Kirk elaborates on his admonition in his Impecunious Collector’s Guide to American Antiques (1975), that a collector should “buy [a piece] ratty and leave it alone.” His recommendation that painted surfaces, in particular, should be left alone to best reveal their beautiful patina came to be described in the antiques marketplace as a suggestion to prioritize the finding and preservation of objects with “Kirk surfaces.” This concept was extended, often inappropriately, to evaluating the connoisseurship virtues of shimmering, high-gloss objects originally valued for the artisans’ abilities to make their often-thinly veneered pieces reflect light. Applying the “Kirk surface” criterion to such high-style federal period and architectonic, neoclassical furnishings is antithetical to the value he had placed on celebrating the untouched patina of grungy painted surfaces that emerged from generations of plebeian domestic use. Here Kirk reminds his readers to look carefully at objects and to listen closely to what he has taught on discerning and understanding the intentions of the original artisans.[3]

American Furniture begins with an introduction to conceptual thinking about furniture connoisseurship and follows with six chronological sections comprised of admirably digestible vignettes detailing various aspects of how to examine and discriminate among comparable objects. The stylistic evolution of American design from the mid-seventeenth through the early nineteenth century is covered in great detail, including useful comparisons of authentic and fake objects. The text includes sections on classicism and the Shakers, and on mid-nineteenth-century revivals that hint at Kirk’s studies of later designs, including his The Shaker World: Art, Life, Belief. He cuts off his chronological analysis at the point when machine production assumed a greater role than the hand in making the final statement. It is somewhat disappointing, given the emergence of collecting interest in much later material, that Kirk does not apply his aesthetic and design principles to work after 1850. Aesthetics and good design principles have continued to be applicable even in the machine age as American arts and crafts and mission styles emerged in the late nineteenth century, and as new technology influenced design throughout the twentieth century. For the past 150 years, architects, industrial designers, and artisans linked aesthetics, industrial innovation, and artisanry to push the limits of the existing design aesthetic. The reluctance of an aesthetician such as Kirk to address the twentieth-century’s design aesthetics is particularly surprising in light of the other design influences. The task of producing such an opus remains for the generation of scholars Kirk has nurtured. Nonetheless, American Furniture puts a fitting asterisk on Kirk’s ability to teach furniture aesthetics better than anyone else in the past quarter century. The work links aesthetics and construction details with a deep knowledge of contemporary cultural contexts and modern market forces that affect antiques collecting. Kirk demonstrates, again, that he is a brilliant and consummate educator who has influenced generations of dealers and collectors. He has significantly improved the level of scholarship into American decorative arts.[4]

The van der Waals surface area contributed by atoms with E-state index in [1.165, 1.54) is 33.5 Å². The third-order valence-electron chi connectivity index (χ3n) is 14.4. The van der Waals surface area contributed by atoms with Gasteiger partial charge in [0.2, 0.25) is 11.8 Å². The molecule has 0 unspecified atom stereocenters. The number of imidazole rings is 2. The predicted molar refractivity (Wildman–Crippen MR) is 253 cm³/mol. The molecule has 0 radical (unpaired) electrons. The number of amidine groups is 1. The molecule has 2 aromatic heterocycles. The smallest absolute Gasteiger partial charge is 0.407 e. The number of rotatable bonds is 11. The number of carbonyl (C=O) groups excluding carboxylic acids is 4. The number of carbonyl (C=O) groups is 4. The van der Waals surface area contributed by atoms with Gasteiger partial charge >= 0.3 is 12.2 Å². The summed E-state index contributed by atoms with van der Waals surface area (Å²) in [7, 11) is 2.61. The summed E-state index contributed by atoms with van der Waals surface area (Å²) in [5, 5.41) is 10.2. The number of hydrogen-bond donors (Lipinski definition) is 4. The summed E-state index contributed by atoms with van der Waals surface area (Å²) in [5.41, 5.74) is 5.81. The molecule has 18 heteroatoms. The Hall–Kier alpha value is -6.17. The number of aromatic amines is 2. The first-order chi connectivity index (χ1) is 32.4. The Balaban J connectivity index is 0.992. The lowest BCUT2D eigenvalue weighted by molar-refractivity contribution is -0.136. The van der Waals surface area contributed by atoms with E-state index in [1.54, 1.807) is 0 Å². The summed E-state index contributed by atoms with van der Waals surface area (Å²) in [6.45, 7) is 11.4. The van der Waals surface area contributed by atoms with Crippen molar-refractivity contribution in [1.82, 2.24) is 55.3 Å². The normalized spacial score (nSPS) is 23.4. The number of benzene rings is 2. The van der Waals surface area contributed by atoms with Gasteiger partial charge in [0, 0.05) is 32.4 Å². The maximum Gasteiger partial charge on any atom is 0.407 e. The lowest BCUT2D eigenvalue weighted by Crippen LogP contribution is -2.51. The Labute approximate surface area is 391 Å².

Ted Landsmark
Boston Architectural Center

American Furniture 2001

Contents
  • [1]

    Barbara McLean Ward and Gerald W.R.Ward, “American Furniture to 1820,” in Kenneth L. Ames and Gerald W.R. Ward, eds., American Decorative Arts and Household Furnishings Used in America, 1650–1920: An Annotated Bibliography (Winterthur, Del.: Henry Francis du Pont Winterthur Museum, 1989), p. 96. Ward and Ward, “American Furniture,” p. 97.

  • [2]

    Albert Sack, The New Fine Points of Furniture—Early American (New York: Crown, 1993).

  • [3]

    John T. Kirk, The Impecunious Collector’s Guide to American Antiques (New York: Alfred A. Knopf, 1982), p. 92.

  • [4]

    ohn T. Kirk, The Shaker World: Art, Life, Belief (New York: Harry N. Abrams, Inc., 1997).